Turing test

Ask a computer that can detect a million shades of red which one is the nicest. It has nothing to say. "Nice" is outside its logic.
Before IBM's Deep Blue made it cool, there was a chess-playing computer. In the late 18th century and into the 19th, it wowed incredulous audiences who couldn't tell, though many suspected, that a human was somehow behind it.
Facebook has recently launched a limited beta of its ground-breaking AI assistant called M. M's capabilities far exceed those of any competing AI. Facebook employee David Marcus explained that M is, in fact, human-aided. However, M itself wouldn't admit it, so I tried to expose that human element.
This leading neuroengineer thinks it's dangerous to even try.
Enter now the era of intelligent machines. Siri may not convince anyone yet to be really intelligent; but "she" and other AIs are evolving fast, and become better at using and understanding natural language.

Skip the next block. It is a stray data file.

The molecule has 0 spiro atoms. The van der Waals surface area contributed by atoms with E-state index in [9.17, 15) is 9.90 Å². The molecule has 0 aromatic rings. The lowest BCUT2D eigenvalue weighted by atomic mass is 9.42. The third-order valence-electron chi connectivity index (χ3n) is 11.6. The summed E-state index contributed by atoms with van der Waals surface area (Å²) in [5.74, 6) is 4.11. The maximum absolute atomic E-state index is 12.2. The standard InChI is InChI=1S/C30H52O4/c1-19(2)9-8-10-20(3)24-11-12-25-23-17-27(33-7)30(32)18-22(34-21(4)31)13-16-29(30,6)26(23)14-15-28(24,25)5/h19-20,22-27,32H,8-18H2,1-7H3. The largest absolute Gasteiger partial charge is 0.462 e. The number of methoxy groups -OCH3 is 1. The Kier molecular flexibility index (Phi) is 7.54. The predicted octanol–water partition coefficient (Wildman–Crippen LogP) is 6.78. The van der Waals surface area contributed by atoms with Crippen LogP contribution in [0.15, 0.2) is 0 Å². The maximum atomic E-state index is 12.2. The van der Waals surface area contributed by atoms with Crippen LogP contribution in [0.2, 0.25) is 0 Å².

The race has begun, every decade brought a ground breaking technological innovation, this decade is starting to unravel a mystery that men like Alan M. Turing spoke about in the 20th century, where machines will be more intelligent than humans, improving by themselves over time.
To measure the intelligence of intelligent machines has been an obsession of computer scientists since the dawn of the computer era. The pioneering genius of Alan Turing has bequeathed us a test based on perception.
Machine-made consciousness remains one of the great challenges of modern science. "Ex Machina" makes us think about what that might mean.
What makes a mind come alive? And how will you know when it's happened? Two new films -- one about the death of the factory school, the other about the dawn of artificial intelligence -- attempt to answer this question from radically different vantage points.
When I went to Eugene's website to test out his chops, Eugene asked me where I was from, and I replied "New York." He then -- implying that I was being self-involved -- asked if I wanted to know where he was from.